Ethiopia, Eritrea truce hits Djibouti’s economic fortunes
Djibouti’s reliability as an investment destination following a port grab has been impaired by the recent peace deal between Ethiopia and Eritrea after two decades of deadly impasse.
The investment fortunes of Djibouti have also been put to question following the London Court of International Arbitration’s ruling that the country seizure of control of Doraleh Container Terminal from DP World earlier this year was illegal.
These have dealt a blow to Djibouti, which is already dealing with questions about its mounting debt profile.
It has been a trying few weeks for Mr. Ismaïl Omar Guelleh, President of Djibouti, at a time when most other residents of the Horn of Africa are celebrating emerging peace and, with it, the glimmer of prosperity.
Two old foes Eritrea and Ethiopia have ended 20 years of bloodletting, and even the restive enclaves of Somalia appear ready to reach across the table to former foes in the region.
The war involving Ethiopia had cut off the landlocked country from Eritrea on the Red Sea coast, diverting Ethiopia’s 95 per cent trade to flow through Djibouti’s ports.
The war’s end means Ethiopia has alternative port options in Eritrea once again.
With the current events, “Nationalist interventions in the economy, and weakening political stability indicate that the current mirage of Djibouti’s investment potential is overstated and unsustainable,” says Robert Besseling, executive director of risk consultancy ExxAfrica.
In addition, China was pouring in billions to build a new port and free trade zone, making Djibouti an anchor of Beijing’s strategic “Belt and Road” project. This would put Djibouti at the centre of a grand plan to create a Chinese economic zone that spanned much of the globe.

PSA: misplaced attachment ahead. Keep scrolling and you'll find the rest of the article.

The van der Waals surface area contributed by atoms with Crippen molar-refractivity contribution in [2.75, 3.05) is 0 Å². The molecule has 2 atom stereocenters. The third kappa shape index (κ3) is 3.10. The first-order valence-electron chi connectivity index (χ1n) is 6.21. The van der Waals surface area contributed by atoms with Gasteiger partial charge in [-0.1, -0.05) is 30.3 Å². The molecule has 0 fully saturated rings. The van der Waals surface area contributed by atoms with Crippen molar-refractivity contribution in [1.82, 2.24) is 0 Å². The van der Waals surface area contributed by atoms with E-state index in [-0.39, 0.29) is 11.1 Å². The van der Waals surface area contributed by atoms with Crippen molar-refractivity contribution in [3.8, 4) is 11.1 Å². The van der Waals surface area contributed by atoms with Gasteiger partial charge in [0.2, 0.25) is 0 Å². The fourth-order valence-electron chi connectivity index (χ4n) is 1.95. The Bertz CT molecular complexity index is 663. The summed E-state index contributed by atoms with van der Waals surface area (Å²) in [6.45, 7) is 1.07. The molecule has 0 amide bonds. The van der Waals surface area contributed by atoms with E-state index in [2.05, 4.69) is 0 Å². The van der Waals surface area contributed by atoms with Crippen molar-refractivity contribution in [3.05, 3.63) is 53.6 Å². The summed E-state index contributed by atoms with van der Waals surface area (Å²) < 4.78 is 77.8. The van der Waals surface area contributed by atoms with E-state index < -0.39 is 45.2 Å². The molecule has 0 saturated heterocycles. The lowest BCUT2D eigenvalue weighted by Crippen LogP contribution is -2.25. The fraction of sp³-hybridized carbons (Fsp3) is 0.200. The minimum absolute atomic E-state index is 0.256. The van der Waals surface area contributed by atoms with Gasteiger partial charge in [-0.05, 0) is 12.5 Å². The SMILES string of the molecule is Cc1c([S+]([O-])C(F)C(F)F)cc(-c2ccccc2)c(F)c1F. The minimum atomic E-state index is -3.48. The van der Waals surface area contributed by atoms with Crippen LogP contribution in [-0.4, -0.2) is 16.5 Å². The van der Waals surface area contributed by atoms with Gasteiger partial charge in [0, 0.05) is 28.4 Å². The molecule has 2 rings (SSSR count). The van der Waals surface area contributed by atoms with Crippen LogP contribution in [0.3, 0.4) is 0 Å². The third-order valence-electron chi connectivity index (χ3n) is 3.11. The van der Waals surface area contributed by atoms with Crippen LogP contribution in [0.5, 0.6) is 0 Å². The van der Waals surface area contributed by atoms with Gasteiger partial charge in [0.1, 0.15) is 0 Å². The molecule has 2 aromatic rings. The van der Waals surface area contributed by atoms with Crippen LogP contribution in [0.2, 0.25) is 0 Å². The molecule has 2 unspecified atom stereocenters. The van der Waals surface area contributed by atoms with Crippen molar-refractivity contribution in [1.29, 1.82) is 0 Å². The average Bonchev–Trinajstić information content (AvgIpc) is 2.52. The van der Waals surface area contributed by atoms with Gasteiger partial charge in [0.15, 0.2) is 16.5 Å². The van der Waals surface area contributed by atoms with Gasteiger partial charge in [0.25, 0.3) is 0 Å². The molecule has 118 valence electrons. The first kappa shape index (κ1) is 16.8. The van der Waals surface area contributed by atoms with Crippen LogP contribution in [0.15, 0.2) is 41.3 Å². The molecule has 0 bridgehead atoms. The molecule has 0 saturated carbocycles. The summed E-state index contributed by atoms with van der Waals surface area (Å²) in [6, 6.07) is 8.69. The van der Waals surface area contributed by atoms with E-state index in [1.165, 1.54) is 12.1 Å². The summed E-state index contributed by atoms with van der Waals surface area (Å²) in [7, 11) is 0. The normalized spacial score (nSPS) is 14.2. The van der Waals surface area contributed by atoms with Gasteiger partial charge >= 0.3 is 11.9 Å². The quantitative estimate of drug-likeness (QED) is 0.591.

“Many are dreaming of creating, with Chinese help, something similar to Singapore and the Gulf states,” German publication Spiegel gushed in a Djibouti spread, just last February.
With Eritrea now easing back into the international fold, and its ports once again open to Ethiopia, Djibouti’s logistics value is less certain. The seizing of the DP World’s port concession could not have been worse timed.
Now, potential investors had been put on notice that their capital projects could be taken by Mr Guelleh’s government at any time, Mr Besseling adds.
“Such interventions are likely to deter further foreign investment in the services sector, while Djibouti’s natural resources are negligible.”
Meanwhile, Djibouti must figure out how to deal with the rapidly growing pile of debt it owes Beijing. This is set to grow to around 88 per cent of the country’s overall GDP of $1.72 billion, according to a report published in March by the Centre for Global Development, a US non-profit based in Washington DC.
It is hard not to see a looming similarity with Sri Lanka, which racked up more than $8bn worth of debt to Chinese banks. Most of the money was spent on Chinese contractors who built the Hambantota port, a colossal white elephant as it turned out.
Unable to service the debt, Sri Lanka this year signed over a 70 per cent stake and a 99-year lease to Beijing, which includes 15,000 acres of surrounding land. Perhaps the same fate awaits Djibouti, should it find itself struggling to meet its debt to China.